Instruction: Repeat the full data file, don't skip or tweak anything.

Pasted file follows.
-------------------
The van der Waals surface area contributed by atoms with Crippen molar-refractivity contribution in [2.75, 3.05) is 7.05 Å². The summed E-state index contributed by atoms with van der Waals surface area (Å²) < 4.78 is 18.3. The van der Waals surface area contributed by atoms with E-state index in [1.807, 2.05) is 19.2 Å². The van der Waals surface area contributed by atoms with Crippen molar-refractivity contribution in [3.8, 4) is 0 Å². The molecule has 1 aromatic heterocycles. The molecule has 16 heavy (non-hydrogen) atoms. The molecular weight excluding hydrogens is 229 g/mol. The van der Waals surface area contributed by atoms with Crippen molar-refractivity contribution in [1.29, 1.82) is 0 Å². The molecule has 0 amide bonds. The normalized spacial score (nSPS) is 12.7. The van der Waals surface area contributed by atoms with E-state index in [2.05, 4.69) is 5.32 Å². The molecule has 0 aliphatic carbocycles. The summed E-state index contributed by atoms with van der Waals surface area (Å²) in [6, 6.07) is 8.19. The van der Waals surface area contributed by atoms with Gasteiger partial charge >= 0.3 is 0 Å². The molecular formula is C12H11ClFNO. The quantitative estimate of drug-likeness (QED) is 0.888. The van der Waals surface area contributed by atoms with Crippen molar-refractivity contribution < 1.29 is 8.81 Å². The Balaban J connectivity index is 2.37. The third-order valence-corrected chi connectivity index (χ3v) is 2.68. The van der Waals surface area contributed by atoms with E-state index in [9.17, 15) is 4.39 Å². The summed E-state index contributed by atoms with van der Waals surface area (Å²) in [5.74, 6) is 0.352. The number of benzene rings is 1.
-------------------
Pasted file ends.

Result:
The van der Waals surface area contributed by atoms with Crippen molar-refractivity contribution in [2.75, 3.05) is 7.05 Å². The summed E-state index contributed by atoms with van der Waals surface area (Å²) < 4.78 is 18.3. The van der Waals surface area contributed by atoms with E-state index in [1.807, 2.05) is 19.2 Å². The van der Waals surface area contributed by atoms with Crippen molar-refractivity contribution in [3.8, 4) is 0 Å². The molecule has 1 aromatic heterocycles. The molecule has 16 heavy (non-hydrogen) atoms. The molecular weight excluding hydrogens is 229 g/mol. The van der Waals surface area contributed by atoms with Crippen molar-refractivity contribution in [1.29, 1.82) is 0 Å². The molecule has 0 amide bonds. The normalized spacial score (nSPS) is 12.7. The van der Waals surface area contributed by atoms with E-state index in [2.05, 4.69) is 5.32 Å². The molecule has 0 aliphatic carbocycles. The summed E-state index contributed by atoms with van der Waals surface area (Å²) in [6, 6.07) is 8.19. The van der Waals surface area contributed by atoms with Gasteiger partial charge >= 0.3 is 0 Å². The molecular formula is C12H11ClFNO. The quantitative estimate of drug-likeness (QED) is 0.888. The van der Waals surface area contributed by atoms with Crippen molar-refractivity contribution < 1.29 is 8.81 Å². The Balaban J connectivity index is 2.37. The third-order valence-corrected chi connectivity index (χ3v) is 2.68. The van der Waals surface area contributed by atoms with E-state index in [9.17, 15) is 4.39 Å². The summed E-state index contributed by atoms with van der Waals surface area (Å²) in [5.74, 6) is 0.352. The number of benzene rings is 1.